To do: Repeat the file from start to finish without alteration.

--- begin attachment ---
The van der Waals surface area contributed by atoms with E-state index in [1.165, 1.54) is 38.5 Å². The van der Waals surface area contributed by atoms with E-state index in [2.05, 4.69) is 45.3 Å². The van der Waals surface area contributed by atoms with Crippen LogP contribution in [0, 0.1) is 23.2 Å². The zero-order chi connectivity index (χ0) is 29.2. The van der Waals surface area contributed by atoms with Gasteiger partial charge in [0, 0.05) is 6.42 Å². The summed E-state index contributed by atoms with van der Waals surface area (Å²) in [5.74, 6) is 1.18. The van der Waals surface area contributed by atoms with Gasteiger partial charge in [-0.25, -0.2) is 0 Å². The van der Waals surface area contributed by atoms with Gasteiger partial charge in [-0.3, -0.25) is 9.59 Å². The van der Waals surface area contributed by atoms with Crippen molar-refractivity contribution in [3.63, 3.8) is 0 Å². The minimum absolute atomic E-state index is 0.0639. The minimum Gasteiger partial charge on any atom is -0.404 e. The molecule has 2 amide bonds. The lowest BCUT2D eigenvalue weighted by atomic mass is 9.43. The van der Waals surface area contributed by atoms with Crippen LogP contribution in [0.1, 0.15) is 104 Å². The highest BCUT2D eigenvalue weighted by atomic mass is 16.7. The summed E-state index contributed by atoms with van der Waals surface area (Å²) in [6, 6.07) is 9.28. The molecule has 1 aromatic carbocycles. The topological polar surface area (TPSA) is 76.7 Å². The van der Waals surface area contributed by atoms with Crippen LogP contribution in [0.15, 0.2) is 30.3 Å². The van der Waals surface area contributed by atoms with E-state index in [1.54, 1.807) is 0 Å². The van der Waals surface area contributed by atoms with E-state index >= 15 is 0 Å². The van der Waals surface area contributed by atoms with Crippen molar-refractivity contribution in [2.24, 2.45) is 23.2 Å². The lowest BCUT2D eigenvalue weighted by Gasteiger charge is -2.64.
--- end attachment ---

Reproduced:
The van der Waals surface area contributed by atoms with E-state index in [1.165, 1.54) is 38.5 Å². The van der Waals surface area contributed by atoms with E-state index in [2.05, 4.69) is 45.3 Å². The van der Waals surface area contributed by atoms with Crippen LogP contribution in [0, 0.1) is 23.2 Å². The zero-order chi connectivity index (χ0) is 29.2. The van der Waals surface area contributed by atoms with Gasteiger partial charge in [0, 0.05) is 6.42 Å². The summed E-state index contributed by atoms with van der Waals surface area (Å²) in [5.74, 6) is 1.18. The van der Waals surface area contributed by atoms with Gasteiger partial charge in [-0.25, -0.2) is 0 Å². The van der Waals surface area contributed by atoms with Gasteiger partial charge in [-0.3, -0.25) is 9.59 Å². The van der Waals surface area contributed by atoms with Crippen molar-refractivity contribution in [3.63, 3.8) is 0 Å². The minimum absolute atomic E-state index is 0.0639. The minimum Gasteiger partial charge on any atom is -0.404 e. The molecule has 2 amide bonds. The lowest BCUT2D eigenvalue weighted by atomic mass is 9.43. The van der Waals surface area contributed by atoms with Crippen LogP contribution in [0.1, 0.15) is 104 Å². The highest BCUT2D eigenvalue weighted by atomic mass is 16.7. The summed E-state index contributed by atoms with van der Waals surface area (Å²) in [6, 6.07) is 9.28. The molecule has 1 aromatic carbocycles. The topological polar surface area (TPSA) is 76.7 Å². The van der Waals surface area contributed by atoms with Crippen LogP contribution in [0.15, 0.2) is 30.3 Å². The van der Waals surface area contributed by atoms with E-state index in [1.54, 1.807) is 0 Å². The van der Waals surface area contributed by atoms with E-state index >= 15 is 0 Å². The van der Waals surface area contributed by atoms with Crippen molar-refractivity contribution in [2.24, 2.45) is 23.2 Å². The lowest BCUT2D eigenvalue weighted by Gasteiger charge is -2.64.